April 2013 Meeting Minutes
Minutes of the Cayuga Bird Club Meeting, April 8, 2013
President Linda Orkin called the meeting to order at 7:25 tonight to accommodate two presentations. First, she attended to regular club business:
The next meeting will be on May 13 when Cyndy and Richard Tkachuck will speak about volunteering.
Check the online calendar for information on Monday Night Seminars.
Anne Marie Johnson made a large poster to be used for the tabling which she and Linda will be doing in the fall. Any people interested in joining them should speak to them.
Jon Young will present a lecture titled ”What the Robin Knows” at the lab on Friday night at 7 p.m.
People shared interesting bird sightings of the last week, including noting the return of the female Great Blue Heron to the Sapsucker pond and the Bohemian Waxwings.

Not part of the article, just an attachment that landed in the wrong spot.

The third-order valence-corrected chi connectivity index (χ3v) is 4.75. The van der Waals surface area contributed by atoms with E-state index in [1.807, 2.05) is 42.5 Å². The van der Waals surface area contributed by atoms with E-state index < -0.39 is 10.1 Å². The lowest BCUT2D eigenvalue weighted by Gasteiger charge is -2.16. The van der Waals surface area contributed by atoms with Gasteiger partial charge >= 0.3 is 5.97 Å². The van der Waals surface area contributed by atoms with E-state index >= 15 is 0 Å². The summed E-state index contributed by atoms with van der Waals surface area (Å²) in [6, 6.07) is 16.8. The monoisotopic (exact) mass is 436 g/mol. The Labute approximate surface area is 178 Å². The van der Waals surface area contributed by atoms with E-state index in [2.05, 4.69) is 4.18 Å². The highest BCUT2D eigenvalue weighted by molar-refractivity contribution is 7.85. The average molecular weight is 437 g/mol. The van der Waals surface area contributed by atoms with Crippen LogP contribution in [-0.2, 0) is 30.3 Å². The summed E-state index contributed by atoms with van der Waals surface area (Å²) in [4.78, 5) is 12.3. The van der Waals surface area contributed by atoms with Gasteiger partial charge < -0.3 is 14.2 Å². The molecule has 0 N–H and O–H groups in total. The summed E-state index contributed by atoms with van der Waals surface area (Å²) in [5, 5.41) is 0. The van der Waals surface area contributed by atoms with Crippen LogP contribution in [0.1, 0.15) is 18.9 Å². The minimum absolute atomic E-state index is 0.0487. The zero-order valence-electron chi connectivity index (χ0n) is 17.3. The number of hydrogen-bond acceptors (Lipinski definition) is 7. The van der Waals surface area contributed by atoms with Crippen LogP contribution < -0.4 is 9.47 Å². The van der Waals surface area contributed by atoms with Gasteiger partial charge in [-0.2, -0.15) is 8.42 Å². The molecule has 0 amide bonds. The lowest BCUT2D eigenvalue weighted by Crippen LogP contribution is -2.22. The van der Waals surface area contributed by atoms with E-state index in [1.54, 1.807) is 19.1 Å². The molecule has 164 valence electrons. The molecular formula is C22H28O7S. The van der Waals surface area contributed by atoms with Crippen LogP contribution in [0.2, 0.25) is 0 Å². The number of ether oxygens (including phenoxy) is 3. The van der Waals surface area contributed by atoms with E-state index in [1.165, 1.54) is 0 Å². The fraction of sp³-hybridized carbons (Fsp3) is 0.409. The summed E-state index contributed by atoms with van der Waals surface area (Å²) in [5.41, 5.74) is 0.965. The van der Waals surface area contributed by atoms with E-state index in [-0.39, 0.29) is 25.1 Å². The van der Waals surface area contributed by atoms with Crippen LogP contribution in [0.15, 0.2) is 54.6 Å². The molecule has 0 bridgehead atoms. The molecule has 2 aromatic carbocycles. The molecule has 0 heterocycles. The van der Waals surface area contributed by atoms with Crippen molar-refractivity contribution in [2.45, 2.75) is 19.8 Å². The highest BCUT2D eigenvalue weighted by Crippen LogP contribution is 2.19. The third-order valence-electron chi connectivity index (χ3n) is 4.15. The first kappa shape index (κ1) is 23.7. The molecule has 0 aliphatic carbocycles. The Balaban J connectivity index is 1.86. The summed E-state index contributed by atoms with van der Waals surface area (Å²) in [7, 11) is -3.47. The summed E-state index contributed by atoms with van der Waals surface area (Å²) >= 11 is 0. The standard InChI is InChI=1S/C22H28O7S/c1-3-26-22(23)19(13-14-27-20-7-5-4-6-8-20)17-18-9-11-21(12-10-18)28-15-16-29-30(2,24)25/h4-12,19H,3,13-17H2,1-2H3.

Linda Orkin and Loretta Heimbuch provided cookies for the meeting.
Vice President Paul Anderson reported on field trips. Since the last meeting there have been two:
3/23 Gladys Birdsall led a trip beginning at Stewart Park and going up to Myers Point.
4/7 Paul Anderson led a trip going from Stewart Park up to Drake Rd., Myers, and back to the Lab of O.
Three upcoming trips are:
4/21 Full day around the lake led by John Confer starting at 7:30 p.m.
4/27 South Hill led by Stuart Krasnoff beginning at 7:30 p.m
5/4 Hammond Hill led by Suan Yong from 8:30 a.m. to 12:30 p.m
Susan Danskin read the checklist of the Cayuga Basin.
The first speaker was Andy Zepp, Executive Director of the Finger Lakes Land Trust. He spoke about the current projects of the trust, the way they try to go about acquiring land for the trust over the long term, and the desire to connect parcels of land so as to have continuous green areas. He encouraged people to participate in the Land Trust.
The main speaker of the night was David Nicosia whose speech was entitled “Highways in the Sky— Wind and Weather Patterns for Bird Migration.” He showed how birds can be picked up by radar and told us how the tools used by meteorologists in looking at the weather can also help to predict migrations. David mentioned the website Birdcast.info as a place to look for some of these predictions.